The Question No One is Asking

The apparent attack on the two tankers in the Gulf of Oman this morning serves as a warning tensions in the region are clearly escalating.  Last month, four tankers were attacked off the UAE coast in the Gulf of Oman.  In this attack, limpet mines were placed below the waterline of each ship.  (A limpet mine is a relatively small magnetic explosive attached to the hull of the ship.)  No casualties came from any of the four ships but as you can see from the pictures below, each ship had a nasty hole blow into the hull of the ship.  Limpet Mine damage to 4 ships

In today’s attacks, which were much more dramatic in several ways, the most obvious of which is that the MV Front Altair seemed to be targeted and, once attacked, left abandoned and on fire.  By targeted, I’m assuming that to be the case based on its track as shown below:

Twitter Front Altair Tanker track

The twitter account where the above track comes from can be found here.  And, what adds to the drama like a raging fire?!

Pictures on board an oil tanker (left, top right) shows it billowing black smoke, which can be seen from afar (bottom right)

Obviously, for all but the least informed, Iran comes to mind as the most likely suspect behind each of these attacks.  That is not to say that they are the only ones capable of this, because they aren’t.  However, it would take a cynical mind, though probably not much of one, to think the Saudis would do something like this, i.e., to fan the flames – pardon the pun – of the tension so thick in the region right now that they’d try to instigate some type of US military action against the Iranians.  It would take an even more cynical mind to think Mossad would be behind this to again, drag the US into a strike against Iran.  However, as Tyler Rogoway indicated in his excellent article, which can be read here, the region is so rife with ISR (Intelligence, Surveillance & Reconnaissance) that I don’t think it will take just too long to determine what happened.  Indeed, Secretary of State Mike Pompeo has already publicly claimed Iran bears responsibility for this, as was the case last month.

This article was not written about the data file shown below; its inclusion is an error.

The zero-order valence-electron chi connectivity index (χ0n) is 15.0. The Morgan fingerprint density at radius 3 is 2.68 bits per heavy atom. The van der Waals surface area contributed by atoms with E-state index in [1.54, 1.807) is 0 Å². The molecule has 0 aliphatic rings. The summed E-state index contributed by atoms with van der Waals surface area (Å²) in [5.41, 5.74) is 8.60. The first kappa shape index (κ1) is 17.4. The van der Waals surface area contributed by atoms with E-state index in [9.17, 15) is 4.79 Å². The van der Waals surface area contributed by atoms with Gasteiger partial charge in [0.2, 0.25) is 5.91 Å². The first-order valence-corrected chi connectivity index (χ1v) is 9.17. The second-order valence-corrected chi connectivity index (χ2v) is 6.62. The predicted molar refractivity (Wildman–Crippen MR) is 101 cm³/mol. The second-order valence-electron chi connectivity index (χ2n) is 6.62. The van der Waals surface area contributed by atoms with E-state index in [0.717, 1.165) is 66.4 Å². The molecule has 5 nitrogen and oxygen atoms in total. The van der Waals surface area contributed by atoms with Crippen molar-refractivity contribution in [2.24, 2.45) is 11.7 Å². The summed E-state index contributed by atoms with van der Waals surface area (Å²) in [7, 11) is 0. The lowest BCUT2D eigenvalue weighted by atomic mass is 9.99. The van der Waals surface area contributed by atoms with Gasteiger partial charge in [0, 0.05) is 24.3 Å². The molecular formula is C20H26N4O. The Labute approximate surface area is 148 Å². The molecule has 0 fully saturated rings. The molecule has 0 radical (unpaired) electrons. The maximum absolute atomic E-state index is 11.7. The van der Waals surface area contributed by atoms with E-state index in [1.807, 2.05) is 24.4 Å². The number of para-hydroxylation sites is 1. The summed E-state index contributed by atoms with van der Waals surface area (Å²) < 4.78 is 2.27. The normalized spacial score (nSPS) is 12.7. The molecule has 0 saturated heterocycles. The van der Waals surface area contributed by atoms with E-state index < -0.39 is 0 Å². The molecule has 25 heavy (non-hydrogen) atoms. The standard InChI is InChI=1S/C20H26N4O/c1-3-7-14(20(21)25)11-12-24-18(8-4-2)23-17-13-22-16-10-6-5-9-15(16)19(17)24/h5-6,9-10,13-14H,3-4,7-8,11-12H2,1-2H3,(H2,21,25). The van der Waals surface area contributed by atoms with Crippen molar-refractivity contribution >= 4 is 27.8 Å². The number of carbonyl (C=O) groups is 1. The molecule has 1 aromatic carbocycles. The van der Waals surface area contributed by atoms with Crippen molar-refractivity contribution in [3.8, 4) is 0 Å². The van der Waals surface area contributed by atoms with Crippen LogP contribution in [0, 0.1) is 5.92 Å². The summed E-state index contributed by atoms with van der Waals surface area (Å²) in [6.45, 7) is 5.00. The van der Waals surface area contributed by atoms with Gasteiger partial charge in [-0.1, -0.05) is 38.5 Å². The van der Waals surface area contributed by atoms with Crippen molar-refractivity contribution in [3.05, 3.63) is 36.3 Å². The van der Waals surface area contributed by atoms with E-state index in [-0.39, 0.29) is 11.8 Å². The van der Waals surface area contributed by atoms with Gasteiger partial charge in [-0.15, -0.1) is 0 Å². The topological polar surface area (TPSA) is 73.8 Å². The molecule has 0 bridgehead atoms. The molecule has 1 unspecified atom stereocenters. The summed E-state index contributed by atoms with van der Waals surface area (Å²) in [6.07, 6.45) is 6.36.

If, indeed, Iran is behind this, and I for one believe they are, the obvious question – which no one is asking – is What Now?  Unlike the benign missile tests of the North Koreans – and by “benign” I mean no one has gotten hurt and no one has sustained any property damage – these two attacks clearly have inflicted property damage, with the fate of the MV Front Altair still to be determined, and, while no one was hurt in today’s attacks, it looks as though it could easily have been otherwise.

So, again, Now What?  The US already has some pretty stiff economic sanctions on Iran.  In spite of these, Iran, it would seem, continues to lash out without regard for property or people.  More to the point, the US is not shying away from laying the blame right at the feet of Iran.  Obviously, a military strike is always “on the table” as the saying goes.  However, if this were to be the preferred option, we’d have to literally take out all of Iran’s offensive capability for striking back at any target of opportunity in the Gulf.  This would take one massive effort–if it could even be done–and at this point in time, I don’t see that US has even begun to move the pieces into position for something like this.  What I believe is presently the most likely scenario is the tightening of the sanctions currently in place.  This would require all of Europe to join the US, almost like the united front President George H W Bush put together for Desert Storm – only this would be a Gulf Storm with the means of power being economics and not military.  And, if Iran continues on their present course, it might just happen.

*Photo credit Fars News Agency/AP

 

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